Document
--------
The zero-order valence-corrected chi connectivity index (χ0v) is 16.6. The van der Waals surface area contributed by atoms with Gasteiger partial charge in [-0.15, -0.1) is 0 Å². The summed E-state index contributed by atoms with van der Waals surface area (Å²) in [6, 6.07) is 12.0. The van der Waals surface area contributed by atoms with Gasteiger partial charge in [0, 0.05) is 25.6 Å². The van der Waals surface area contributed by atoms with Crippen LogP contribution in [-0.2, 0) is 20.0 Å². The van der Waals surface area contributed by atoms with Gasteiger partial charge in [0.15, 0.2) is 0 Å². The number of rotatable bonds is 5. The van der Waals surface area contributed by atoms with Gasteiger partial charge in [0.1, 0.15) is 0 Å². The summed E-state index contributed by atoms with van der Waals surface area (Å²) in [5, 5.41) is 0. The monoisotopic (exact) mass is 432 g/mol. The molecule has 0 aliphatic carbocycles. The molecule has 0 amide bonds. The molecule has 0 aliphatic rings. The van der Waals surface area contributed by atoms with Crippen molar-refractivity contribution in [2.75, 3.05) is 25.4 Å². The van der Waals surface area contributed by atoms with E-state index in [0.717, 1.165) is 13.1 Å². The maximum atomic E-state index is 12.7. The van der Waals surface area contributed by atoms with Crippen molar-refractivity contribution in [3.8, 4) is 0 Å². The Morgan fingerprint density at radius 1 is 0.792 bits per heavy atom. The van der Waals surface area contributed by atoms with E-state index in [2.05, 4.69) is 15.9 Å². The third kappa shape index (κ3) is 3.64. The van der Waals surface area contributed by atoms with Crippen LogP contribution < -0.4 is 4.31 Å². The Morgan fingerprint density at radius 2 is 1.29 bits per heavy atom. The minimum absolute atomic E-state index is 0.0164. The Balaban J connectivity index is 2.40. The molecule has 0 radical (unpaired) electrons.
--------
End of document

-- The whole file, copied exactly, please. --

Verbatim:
The zero-order valence-corrected chi connectivity index (χ0v) is 16.6. The van der Waals surface area contributed by atoms with Gasteiger partial charge in [-0.15, -0.1) is 0 Å². The summed E-state index contributed by atoms with van der Waals surface area (Å²) in [6, 6.07) is 12.0. The van der Waals surface area contributed by atoms with Gasteiger partial charge in [0, 0.05) is 25.6 Å². The van der Waals surface area contributed by atoms with Crippen LogP contribution in [-0.2, 0) is 20.0 Å². The van der Waals surface area contributed by atoms with Gasteiger partial charge in [0.15, 0.2) is 0 Å². The number of rotatable bonds is 5. The van der Waals surface area contributed by atoms with Gasteiger partial charge in [0.1, 0.15) is 0 Å². The summed E-state index contributed by atoms with van der Waals surface area (Å²) in [5, 5.41) is 0. The monoisotopic (exact) mass is 432 g/mol. The molecule has 0 aliphatic carbocycles. The molecule has 0 amide bonds. The molecule has 0 aliphatic rings. The van der Waals surface area contributed by atoms with Crippen molar-refractivity contribution in [2.75, 3.05) is 25.4 Å². The van der Waals surface area contributed by atoms with E-state index in [0.717, 1.165) is 13.1 Å². The maximum atomic E-state index is 12.7. The van der Waals surface area contributed by atoms with Crippen molar-refractivity contribution in [3.8, 4) is 0 Å². The Morgan fingerprint density at radius 1 is 0.792 bits per heavy atom. The van der Waals surface area contributed by atoms with E-state index in [2.05, 4.69) is 15.9 Å². The third kappa shape index (κ3) is 3.64. The van der Waals surface area contributed by atoms with Crippen LogP contribution < -0.4 is 4.31 Å². The Morgan fingerprint density at radius 2 is 1.29 bits per heavy atom. The minimum absolute atomic E-state index is 0.0164. The Balaban J connectivity index is 2.40. The molecule has 0 radical (unpaired) electrons.